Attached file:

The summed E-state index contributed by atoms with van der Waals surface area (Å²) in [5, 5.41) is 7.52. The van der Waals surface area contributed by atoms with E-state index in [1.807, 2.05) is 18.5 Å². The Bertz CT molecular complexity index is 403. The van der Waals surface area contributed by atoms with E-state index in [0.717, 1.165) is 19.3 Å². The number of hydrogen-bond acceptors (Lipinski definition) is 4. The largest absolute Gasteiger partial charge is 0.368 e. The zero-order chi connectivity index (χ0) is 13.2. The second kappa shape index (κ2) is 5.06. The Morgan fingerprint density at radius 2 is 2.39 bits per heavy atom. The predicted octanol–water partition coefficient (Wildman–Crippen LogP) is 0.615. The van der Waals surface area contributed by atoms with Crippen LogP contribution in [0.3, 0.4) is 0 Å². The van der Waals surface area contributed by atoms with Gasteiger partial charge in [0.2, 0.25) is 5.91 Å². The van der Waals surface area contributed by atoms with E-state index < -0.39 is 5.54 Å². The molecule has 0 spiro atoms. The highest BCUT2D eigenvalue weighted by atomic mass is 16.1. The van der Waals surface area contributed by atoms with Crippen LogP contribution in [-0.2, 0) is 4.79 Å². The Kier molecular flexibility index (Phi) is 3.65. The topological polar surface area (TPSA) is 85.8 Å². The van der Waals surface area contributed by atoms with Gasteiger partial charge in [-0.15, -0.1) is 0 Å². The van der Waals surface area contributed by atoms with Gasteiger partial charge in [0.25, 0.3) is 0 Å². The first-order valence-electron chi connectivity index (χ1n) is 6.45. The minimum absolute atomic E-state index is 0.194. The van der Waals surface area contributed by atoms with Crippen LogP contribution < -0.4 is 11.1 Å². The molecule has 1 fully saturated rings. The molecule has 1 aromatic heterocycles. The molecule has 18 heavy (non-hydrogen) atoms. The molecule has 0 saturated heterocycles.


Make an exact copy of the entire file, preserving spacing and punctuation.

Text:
The summed E-state index contributed by atoms with van der Waals surface area (Å²) in [5, 5.41) is 7.52. The van der Waals surface area contributed by atoms with E-state index in [1.807, 2.05) is 18.5 Å². The Bertz CT molecular complexity index is 403. The van der Waals surface area contributed by atoms with E-state index in [0.717, 1.165) is 19.3 Å². The number of hydrogen-bond acceptors (Lipinski definition) is 4. The largest absolute Gasteiger partial charge is 0.368 e. The zero-order chi connectivity index (χ0) is 13.2. The second kappa shape index (κ2) is 5.06. The Morgan fingerprint density at radius 2 is 2.39 bits per heavy atom. The predicted octanol–water partition coefficient (Wildman–Crippen LogP) is 0.615. The van der Waals surface area contributed by atoms with Crippen LogP contribution in [0.3, 0.4) is 0 Å². The van der Waals surface area contributed by atoms with Gasteiger partial charge in [0.2, 0.25) is 5.91 Å². The van der Waals surface area contributed by atoms with E-state index < -0.39 is 5.54 Å². The molecule has 0 spiro atoms. The highest BCUT2D eigenvalue weighted by atomic mass is 16.1. The van der Waals surface area contributed by atoms with Crippen LogP contribution in [-0.2, 0) is 4.79 Å². The Kier molecular flexibility index (Phi) is 3.65. The topological polar surface area (TPSA) is 85.8 Å². The van der Waals surface area contributed by atoms with Gasteiger partial charge in [-0.15, -0.1) is 0 Å². The van der Waals surface area contributed by atoms with Gasteiger partial charge in [0.25, 0.3) is 0 Å². The first-order valence-electron chi connectivity index (χ1n) is 6.45. The minimum absolute atomic E-state index is 0.194. The van der Waals surface area contributed by atoms with Crippen LogP contribution < -0.4 is 11.1 Å². The molecule has 1 fully saturated rings. The molecule has 1 aromatic heterocycles. The molecule has 18 heavy (non-hydrogen) atoms. The molecule has 0 saturated heterocycles.